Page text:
This is amusing way to start your Wednesday.
It was less than 24 hours ago when Bloomberg contributor Cameron Crise declared that “we’re in risk-off mode,” and investors should “grab profits where they can.”
As we noted, “it didn’t take much in terms of wobbling markets to bring out the warnings from all corners of the financial world.”
Well this morning, former FX trader Richard Breslow is out reminding us that the reality of the situation remains this: ” from a trading perspective… asset prices have done little wrong.” More specifically, Breslow says “there’s little to suggest we’ve been living through anything approximating risk-off mode.”
Below, find his full Wednesday missive.
Analysts Who Need to Be Miserable to Be Happy
I don’t know what kind of a market environment we’re eventually going to be in, but there’s little to suggest we’ve been living through anything approximating risk-off mode. If it has looked like that to you, you are going to have a really uncomfortable time of it, if and when, markets are allowed to trade in a two-way manner.
- I accept and agree that there are oodles of valuations that seem stretched. That there’s plenty of reasons to be concerned about all sorts of issues. I wouldn’t argue that caution may be warranted, especially for the retail investor. But so far, from a trading perspective, it’s just conjecture. Asset prices have done little wrong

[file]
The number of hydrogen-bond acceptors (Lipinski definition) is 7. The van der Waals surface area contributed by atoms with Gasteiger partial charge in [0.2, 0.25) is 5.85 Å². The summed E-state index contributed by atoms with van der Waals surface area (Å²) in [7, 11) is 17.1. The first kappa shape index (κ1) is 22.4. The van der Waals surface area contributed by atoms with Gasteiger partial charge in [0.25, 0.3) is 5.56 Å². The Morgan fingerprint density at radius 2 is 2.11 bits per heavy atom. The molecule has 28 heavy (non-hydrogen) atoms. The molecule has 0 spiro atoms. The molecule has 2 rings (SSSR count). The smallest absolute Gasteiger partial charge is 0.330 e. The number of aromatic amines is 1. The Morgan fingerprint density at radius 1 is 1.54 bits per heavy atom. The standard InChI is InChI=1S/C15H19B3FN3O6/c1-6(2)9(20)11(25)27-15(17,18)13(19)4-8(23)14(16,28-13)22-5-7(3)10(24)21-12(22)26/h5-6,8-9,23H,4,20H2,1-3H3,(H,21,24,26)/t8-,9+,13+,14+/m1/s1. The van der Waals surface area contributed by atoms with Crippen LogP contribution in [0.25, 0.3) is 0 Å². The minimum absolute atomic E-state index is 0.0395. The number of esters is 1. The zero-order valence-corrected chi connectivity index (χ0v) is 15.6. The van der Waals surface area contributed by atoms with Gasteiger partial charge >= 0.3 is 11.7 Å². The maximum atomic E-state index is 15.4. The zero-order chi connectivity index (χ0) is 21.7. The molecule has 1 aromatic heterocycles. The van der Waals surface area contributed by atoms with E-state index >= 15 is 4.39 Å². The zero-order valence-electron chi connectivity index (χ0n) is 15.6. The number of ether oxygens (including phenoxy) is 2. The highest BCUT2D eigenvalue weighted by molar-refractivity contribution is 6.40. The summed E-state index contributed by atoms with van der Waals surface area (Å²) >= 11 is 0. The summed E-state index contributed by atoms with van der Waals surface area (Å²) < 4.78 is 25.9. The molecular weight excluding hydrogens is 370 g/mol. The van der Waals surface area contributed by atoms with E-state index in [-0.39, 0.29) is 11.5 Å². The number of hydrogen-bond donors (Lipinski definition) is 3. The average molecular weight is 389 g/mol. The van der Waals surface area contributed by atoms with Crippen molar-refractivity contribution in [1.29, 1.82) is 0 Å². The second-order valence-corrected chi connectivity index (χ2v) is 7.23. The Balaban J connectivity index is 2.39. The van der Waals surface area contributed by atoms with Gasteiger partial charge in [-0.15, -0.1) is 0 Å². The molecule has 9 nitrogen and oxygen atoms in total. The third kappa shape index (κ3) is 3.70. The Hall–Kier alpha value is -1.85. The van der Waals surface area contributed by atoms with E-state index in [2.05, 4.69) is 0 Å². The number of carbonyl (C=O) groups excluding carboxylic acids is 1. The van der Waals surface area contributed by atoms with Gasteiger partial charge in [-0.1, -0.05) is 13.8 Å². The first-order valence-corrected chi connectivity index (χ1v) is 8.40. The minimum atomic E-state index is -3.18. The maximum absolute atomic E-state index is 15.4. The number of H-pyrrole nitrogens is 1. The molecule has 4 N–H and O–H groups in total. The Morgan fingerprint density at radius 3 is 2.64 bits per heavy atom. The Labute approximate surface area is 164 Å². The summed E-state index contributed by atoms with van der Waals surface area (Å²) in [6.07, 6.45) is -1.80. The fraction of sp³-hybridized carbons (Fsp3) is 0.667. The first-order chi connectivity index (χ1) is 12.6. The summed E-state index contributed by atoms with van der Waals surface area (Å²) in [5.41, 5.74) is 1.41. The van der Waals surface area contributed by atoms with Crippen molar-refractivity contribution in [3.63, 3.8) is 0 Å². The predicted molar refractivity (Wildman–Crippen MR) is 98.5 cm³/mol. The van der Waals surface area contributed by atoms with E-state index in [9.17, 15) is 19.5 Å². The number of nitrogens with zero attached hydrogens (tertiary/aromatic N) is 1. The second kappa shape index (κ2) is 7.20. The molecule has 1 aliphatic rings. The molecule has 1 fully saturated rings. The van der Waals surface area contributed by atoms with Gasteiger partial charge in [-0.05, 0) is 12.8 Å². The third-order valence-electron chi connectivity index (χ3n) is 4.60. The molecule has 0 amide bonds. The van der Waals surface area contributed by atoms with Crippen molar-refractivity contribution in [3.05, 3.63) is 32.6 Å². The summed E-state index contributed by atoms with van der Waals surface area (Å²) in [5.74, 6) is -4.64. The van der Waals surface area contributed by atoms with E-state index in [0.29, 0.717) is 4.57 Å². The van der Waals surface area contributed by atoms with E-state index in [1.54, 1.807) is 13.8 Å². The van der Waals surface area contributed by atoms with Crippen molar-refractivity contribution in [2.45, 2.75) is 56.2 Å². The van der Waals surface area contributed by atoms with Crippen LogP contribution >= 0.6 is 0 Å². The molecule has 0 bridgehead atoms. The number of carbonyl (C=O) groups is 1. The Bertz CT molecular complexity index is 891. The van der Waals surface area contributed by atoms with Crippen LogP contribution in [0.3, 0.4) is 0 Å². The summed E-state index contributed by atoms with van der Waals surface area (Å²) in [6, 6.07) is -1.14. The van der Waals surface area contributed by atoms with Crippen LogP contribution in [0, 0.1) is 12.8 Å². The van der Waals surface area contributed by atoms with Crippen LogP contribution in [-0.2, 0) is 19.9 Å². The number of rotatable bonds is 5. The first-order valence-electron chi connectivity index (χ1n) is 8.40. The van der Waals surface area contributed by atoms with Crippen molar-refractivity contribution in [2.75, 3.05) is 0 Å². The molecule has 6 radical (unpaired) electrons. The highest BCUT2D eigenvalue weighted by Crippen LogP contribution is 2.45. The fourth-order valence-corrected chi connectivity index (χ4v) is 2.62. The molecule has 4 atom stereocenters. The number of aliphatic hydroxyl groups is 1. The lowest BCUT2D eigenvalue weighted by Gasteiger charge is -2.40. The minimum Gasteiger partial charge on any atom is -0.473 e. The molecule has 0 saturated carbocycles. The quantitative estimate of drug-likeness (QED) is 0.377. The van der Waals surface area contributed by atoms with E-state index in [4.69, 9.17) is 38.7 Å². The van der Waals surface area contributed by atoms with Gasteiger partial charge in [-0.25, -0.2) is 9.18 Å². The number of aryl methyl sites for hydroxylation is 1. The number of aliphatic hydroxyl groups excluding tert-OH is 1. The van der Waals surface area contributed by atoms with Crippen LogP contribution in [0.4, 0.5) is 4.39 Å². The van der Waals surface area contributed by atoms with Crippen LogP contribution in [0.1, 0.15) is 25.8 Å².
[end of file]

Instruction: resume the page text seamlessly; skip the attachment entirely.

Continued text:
- The analytical response continues to be that there’s no risk-off or risk-on. There’s calamity versus the divine right to have everything go continuously higher. We decry the greater-fool investor and then furiously bemoan his absence when there’s no one willing to cross the spread and pay your offer at every price point
- If you need to hate equities, at least let them take out the 55-day moving average. It’s moving up anyway. Know why? Because prices have gone higher. If they are going to collapse, missing the first one percent is a reasonable price to pay
- Do the exercise with other assets of your choice. U.S. high- yield OAS spreads tested and held a beautiful trend line. Ten-year Treasuries are trying to turn 2.30% into a quadruple bottom. If they break, they break. Pre-emption sounds an awful lot like presumption
- Is the rest of the global carry trade really dead because South African politics is a mess? Only for a trade. Maybe. And the people running for cover were probably in these trades because the charts looked good and they were being sold on the notion that nothing could go wrong. Everyone’s doing it. Remember that wrong and dangerous nonsense that politics or terror don’t matter to traders? Welcome to a crowded emerging market trade
- We should institute a rule that says you can’t put on an emerging market carry trade unless you can find the country on a map and name its capital
- And when something does happen that really shakes up markets, ignore the person screaming, “I knew it”